In groundbreaking legal proceedings, International Service for Human Rights (ISHR) has asked the UN Human Rights Committee to rule that the Maldives violated international law by restricting human rights defenders from submitting information to the UN.
ISHR has asked the UN Human Rights Committee to authoritatively rule that there is a legal right to submit information, evidence and reports to the UN and that restrictions on this right, or reprisals for exercising this right, amount to serious breaches of international law.
The case could have wide-ranging implications, as a number of countries seek to criminalise or prosecute people to prevent them from exposing human rights violations at the UN.
Assisted by ISHR, Ahmed Tholal and Jeehan Mahmood, former Commissioners of the Human Rights Commission of the Maldives (HRCM), have filed a communication with the UN’s Human Rights Committee to highlight the Maldives’ failure to ensure their right to share information freely with the UN without reprisal.
The HRCM was prosecuted in 2015 by the Supreme Court in the Maldives following a submission made by the HRCM on human rights in the Maldives to the UN’s Universal Periodic Review.
The report focused on prominent human rights issues faced by the Maldives, including access to justice and the independence of the judiciary.
In particular, the report criticised the Supreme Court of the Maldives’ growing powers, suggesting that the Supreme Court controls the judicial system and has weakened judicial powers vested in other superior and lower courts.
The Court ruled that the HRCM’s report was unlawful, biased and undermined judicial independence, and ordered the HRCM to follow a set of guidelines designed to restrict the HRCM’s work and its ability to communicate with the UN.
Ahmed Tholal and Jeehan Mahmood said they were seeking a ruling from the Committee because they want the HRCM’s right to freely communicate with international human rights mechanisms to be firmly preserved in law and practice.
‘If the HRCM is not able to communicate freely with the UN, its ability to carry out its mandate is severely undermined. This case isn’t just about the HRCM of 2010. Rather it’s about the far reaching implications such reprisals will have on the independence and integrity of NHRI’s everywhere,’ they said.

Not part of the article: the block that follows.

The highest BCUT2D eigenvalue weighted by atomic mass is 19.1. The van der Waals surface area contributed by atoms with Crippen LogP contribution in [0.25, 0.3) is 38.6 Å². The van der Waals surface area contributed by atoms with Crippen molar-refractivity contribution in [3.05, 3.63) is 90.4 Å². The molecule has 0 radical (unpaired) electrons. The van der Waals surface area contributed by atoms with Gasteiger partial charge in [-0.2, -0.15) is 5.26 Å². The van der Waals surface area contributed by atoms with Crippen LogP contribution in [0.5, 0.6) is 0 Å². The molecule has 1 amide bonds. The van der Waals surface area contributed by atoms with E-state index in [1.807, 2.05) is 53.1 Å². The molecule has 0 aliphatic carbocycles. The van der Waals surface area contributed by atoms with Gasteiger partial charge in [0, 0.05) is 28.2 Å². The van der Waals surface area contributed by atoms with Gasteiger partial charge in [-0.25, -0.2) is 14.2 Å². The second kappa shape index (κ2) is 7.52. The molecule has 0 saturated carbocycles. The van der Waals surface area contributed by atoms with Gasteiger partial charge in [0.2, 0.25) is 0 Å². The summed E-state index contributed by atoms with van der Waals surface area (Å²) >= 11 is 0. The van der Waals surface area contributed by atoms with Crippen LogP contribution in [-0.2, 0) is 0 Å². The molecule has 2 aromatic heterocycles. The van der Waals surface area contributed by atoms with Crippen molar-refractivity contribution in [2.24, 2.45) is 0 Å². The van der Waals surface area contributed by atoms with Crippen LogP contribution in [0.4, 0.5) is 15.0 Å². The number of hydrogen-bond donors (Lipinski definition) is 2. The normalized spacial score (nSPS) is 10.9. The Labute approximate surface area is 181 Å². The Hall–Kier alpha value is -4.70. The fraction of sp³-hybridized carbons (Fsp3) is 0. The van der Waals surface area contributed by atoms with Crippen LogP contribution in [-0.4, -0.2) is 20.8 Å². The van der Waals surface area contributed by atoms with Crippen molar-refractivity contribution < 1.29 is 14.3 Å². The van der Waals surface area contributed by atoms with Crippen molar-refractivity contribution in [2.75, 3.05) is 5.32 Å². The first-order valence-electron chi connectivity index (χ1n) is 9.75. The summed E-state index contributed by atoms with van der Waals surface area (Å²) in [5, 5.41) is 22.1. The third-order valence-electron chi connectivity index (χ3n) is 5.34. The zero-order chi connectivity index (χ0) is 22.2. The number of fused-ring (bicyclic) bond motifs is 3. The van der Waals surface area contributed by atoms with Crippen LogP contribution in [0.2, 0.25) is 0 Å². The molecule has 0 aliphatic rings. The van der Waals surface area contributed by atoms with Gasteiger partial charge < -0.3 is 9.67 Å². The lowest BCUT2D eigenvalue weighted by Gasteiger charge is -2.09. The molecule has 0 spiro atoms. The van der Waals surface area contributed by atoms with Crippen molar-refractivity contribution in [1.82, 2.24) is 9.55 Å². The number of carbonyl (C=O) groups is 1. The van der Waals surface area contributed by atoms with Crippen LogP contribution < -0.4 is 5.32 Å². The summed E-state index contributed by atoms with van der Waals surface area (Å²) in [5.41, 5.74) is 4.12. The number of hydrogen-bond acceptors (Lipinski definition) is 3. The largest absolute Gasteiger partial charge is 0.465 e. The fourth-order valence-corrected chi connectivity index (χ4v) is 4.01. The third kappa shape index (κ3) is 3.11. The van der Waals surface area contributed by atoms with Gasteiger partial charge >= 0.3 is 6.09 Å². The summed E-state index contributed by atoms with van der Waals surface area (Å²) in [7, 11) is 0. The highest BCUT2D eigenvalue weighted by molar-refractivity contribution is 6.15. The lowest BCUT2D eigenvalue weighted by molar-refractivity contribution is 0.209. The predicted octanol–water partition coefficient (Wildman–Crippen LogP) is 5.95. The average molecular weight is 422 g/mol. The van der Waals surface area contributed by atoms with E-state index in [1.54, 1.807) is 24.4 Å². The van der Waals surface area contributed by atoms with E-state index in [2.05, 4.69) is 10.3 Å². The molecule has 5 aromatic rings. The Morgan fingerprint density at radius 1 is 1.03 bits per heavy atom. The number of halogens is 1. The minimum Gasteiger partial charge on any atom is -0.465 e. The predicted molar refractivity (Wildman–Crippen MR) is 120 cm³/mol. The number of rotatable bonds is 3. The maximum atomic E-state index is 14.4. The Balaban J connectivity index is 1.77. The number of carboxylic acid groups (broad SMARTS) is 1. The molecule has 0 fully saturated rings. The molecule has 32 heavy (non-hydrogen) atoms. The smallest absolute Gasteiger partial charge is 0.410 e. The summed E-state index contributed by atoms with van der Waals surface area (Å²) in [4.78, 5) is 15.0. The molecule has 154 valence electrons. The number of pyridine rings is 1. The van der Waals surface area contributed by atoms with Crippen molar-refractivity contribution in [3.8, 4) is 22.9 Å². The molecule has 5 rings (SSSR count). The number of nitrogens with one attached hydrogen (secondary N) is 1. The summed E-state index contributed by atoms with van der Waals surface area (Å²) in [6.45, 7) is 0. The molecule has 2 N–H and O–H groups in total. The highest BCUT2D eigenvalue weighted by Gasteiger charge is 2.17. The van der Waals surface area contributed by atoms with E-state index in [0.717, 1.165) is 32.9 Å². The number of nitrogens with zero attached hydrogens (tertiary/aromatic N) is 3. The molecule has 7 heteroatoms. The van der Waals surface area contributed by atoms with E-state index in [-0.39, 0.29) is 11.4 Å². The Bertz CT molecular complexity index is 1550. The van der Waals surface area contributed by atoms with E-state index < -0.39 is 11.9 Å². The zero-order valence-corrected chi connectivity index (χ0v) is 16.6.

ISHR’s Legal Counsel, Madeleine Sinclair, said the charges and guidelines issued against the Commissioners constitute a reprisal for accessing and communicating with the UN and violate the right to free expression protected under international law.
‘The decision of the Supreme Court to restrict the activities and independence of the Commission is incompatible with the right of safe and unhindered communication with UN bodies, and the prohibition against reprisals for exercising that right. Such a decision by an arm of government is a clear breach of international law,’ Ms Sinclair said.
She added, ‘NHRIs have the role and the right to submit information to the United Nations, including for the purposes of the Universal Periodic Review. It is imperative that the various arms of government of the Maldives respect and uphold this right and safeguard the independence of the national human rights institution and their role as constructive critics of the State.’
A resolution on national human rights institutions, tabled by Australia, was unanimously adopted by the Human Rights Council last week. The resolution contains provisions stressing that NHRIs should not face any form of reprisal or intimidation for their work and calling upon States to promptly and thoroughly investigate any such cases and bring perpetrators to justice.
‘The situation in the Maldives demonstrates the necessity and urgency of the Council adopting a resolution on national human rights institutions with strong language condemning and calling for accountability for reprisals against NHRIs and those who cooperate with them,’ Ms Sinclair said.
The communication prepared for Ahmed Tholal and Jeehan Mahmood by ISHR outlines the case for the Committee to find that the Maldives is in breach of its obligation to uphold the right to free expression by prosecuting the HRCM for the content of its communications to the UN and by limiting future communication between the HRCM and the UN. ISHR further submitted that the restrictions constitute a reprisal for accessing and communicating with the UN and fall short of the requirements for permissible restrictions on freedom of expression in international law.
The former Commissioners and ISHR hope that a ruling from the UN Human Rights Committee that communication with the UN is protected will lead to renewed, meaningful engagement by the HRCM with the UN in the future.